THE SOVIETS DID IT - The Soviets seem like an obvious choice if you're looking for a dark hand behind Kennedy's assassination. Proponents of the theory point to two pieces of evidence.
PHOTO - Seen through the limousine's windshield as it proceeds along Elm Street past the Texas School Book Depository, President John F. Kennedy appears to raise his hand toward his head within seconds of being fatally shot in Dallas, Nov 22, 1963. (AP Photo/James W. Altgens)
The fifty years since the assassination of John F. Kennedy have done little to quell the public's interest or skepticism about who killed the president.
In 1964, a year after the president's death, the President's Commission on the Assassination of President Kennedy, better known as the Warren Commission, concluded that Kennedy was killed by a single gunman, Lee Harvey Oswald, who acted alone and not part of a conspiracy.
In 1978, however, another government committee, the House of Representatives Select Committee on Assassinations, found that in addition to Oswald, there likely was a second gunman who fired at the president's motorcade. The commission concluded that the gunmen were part of a "conspiracy," without determining exactly who was behind it, opening the door to five decades and a cottage industry of theories.
According to a 2003 ABC News Poll, 70 percent of Americans believe Kennedy's death was "the result of a plot, not the act of a lone killer." Fifty-one percent believe Oswald did not act alone, and 7 percent believe Oswald was not involved at all in the assassination.
In the years since Kennedy's death more than 2,000 books have been written about the assassination, many of which espouse one or more conspiracy theories.
In no particular order and with no endorsement, here are five of the most popular Kennedy assassination conspiracy theories.
The Soviets Did It
The Soviets seem like an obvious choice if you're looking for a dark hand behind Kennedy's assassination.
Proponents of the theory point to two pieces of evidence. First, the U.S. and the Soviet Union were engaged in a bitter cold war. Conspiracy theorists allege that Soviet Premier Nikita Khrushchev was so embarrassed by having to back down following the Cuban Missile Crisis he ordered the hit on Kennedy.
The other compelling piece of evidence is Lee Harvey Oswald's connection to the USSR. Though a former marine, Oswald had twice visited the Soviet Union with his Russian-born wife Marina. Both the Warren Commission and the House Committee on Assassinations found little evidence to support a Soviet-backed operation, but one former KGB agent came out years later to say the Russians played a role in the plot.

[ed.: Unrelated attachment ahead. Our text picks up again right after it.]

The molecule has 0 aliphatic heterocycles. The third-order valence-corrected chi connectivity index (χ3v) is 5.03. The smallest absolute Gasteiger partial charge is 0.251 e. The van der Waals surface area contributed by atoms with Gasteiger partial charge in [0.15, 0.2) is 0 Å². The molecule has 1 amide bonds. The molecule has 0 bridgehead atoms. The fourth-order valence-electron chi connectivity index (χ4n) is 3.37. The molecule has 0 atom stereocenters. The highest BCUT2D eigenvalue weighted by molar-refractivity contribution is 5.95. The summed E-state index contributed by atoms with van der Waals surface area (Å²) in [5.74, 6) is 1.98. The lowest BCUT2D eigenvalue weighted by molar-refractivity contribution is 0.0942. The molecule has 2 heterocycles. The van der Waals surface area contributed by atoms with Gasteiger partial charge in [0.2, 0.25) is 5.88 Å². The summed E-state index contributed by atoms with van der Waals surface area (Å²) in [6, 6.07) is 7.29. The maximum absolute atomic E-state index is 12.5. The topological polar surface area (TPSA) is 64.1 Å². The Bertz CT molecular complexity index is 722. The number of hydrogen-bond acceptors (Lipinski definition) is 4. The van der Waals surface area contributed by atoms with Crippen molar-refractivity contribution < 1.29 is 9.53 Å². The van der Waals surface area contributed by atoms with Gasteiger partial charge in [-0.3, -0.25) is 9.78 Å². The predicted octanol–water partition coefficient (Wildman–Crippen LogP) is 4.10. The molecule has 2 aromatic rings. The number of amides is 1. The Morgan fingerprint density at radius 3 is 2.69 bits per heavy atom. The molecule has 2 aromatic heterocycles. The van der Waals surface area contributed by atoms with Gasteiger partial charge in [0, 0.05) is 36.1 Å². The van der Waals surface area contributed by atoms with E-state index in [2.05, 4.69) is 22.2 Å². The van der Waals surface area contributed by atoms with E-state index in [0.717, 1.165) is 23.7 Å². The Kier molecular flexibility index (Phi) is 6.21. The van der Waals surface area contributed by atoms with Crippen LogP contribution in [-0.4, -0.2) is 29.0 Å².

The Mafia Did it
This much we know is true, the CIA had contacts with organized crime families to discuss assassinating the president. Only the president was Cuba's Fidel Castro, not Kennedy.
The mob was heavily invested in casinos and other lucrative investments in Cuba before Castro's communist revolution, according to one iteration of the theory. Kennedy botched the Bay of Pigs invasion, ending any hopes of American organized crime returning to Cuba and enraging the mafia.
Furthermore, the mob did not like Kennedy's crusading younger brother Attorney General Robert Kennedy, and hoped the younger brother would lose his influence if his brother was killed.
One version of the theory has the CIA, who had already contacted the mob about killing Castro, asking the mafia to carry out the Kennedy hit. In another version the mob is paid to kill Kennedy by anti-Castro Cubans.
Many proponents of this conspiracy theory point to Jack Ruby, the Dallas nightclub owner with known mafia connections, who killed Lee Harvey Oswald two days after his arrest.
The Warren Commission cleared the mafia from involvement in any such plot. The House Committee on Assassinations found that the mafia was not involved in a conspiracy, but did not rule out that individuals with mob ties were part of the plot.
The Cubans Did It
Given that U.S. agents tried to assassinate Cuban President Fidel Castro numerous times, the theory goes, Castro decided he would repay the honor and try to assassinate Kennedy.
Perhaps the most famous proponent of the Cuban theory was President Lyndon Johnson, the man who would succeed Kennedy following the assassination.
"Kennedy was trying to get to Castro, but Castro got to him first," Johnson told ABC News in 1968.
Both the Warren Commission and the House Committee on Assassinations cleared the Cubans of any involvement and when Castro was interviewed by Bill Moyers in 1977 he called the theory "absolute insanity."
Lyndon Johnson Did It
Who had the most to gain from killing Kennedy? Lyndon Johnson, the man who became president.
The gist of the theory is that Johnson was motivated by ambition and received help from members of the CIA and wealthy tycoons who believed they would profit more under a Johnson administration.
According to one version of the theory, Johnson was aided in the plot by another man who would become president, George H.W. Bush, a burgeoning CIA official who happened to be in Dallas on the day of the assassination.
The CIA Did It
In nearly every theory that involves American conspirators, be they wealthy industrialists or tough-as-nails mafiosi, one group is routinely represented – the CIA.
The Central Intelligence Agency is an easy boogeyman. Its workings and agents are a secret to most Americans, and the agency in the 1960s had a reputation for high-level political assassinations.
One theory suggests that Oswald was a CIA operative and agents tampered with his FBI file before and after the investigation to make it appear he was a communist and lone wolf.
In its 1978 report, the House Select Committee on Assassinations found that there was no indication that Oswald "had ever had contact with the Agency."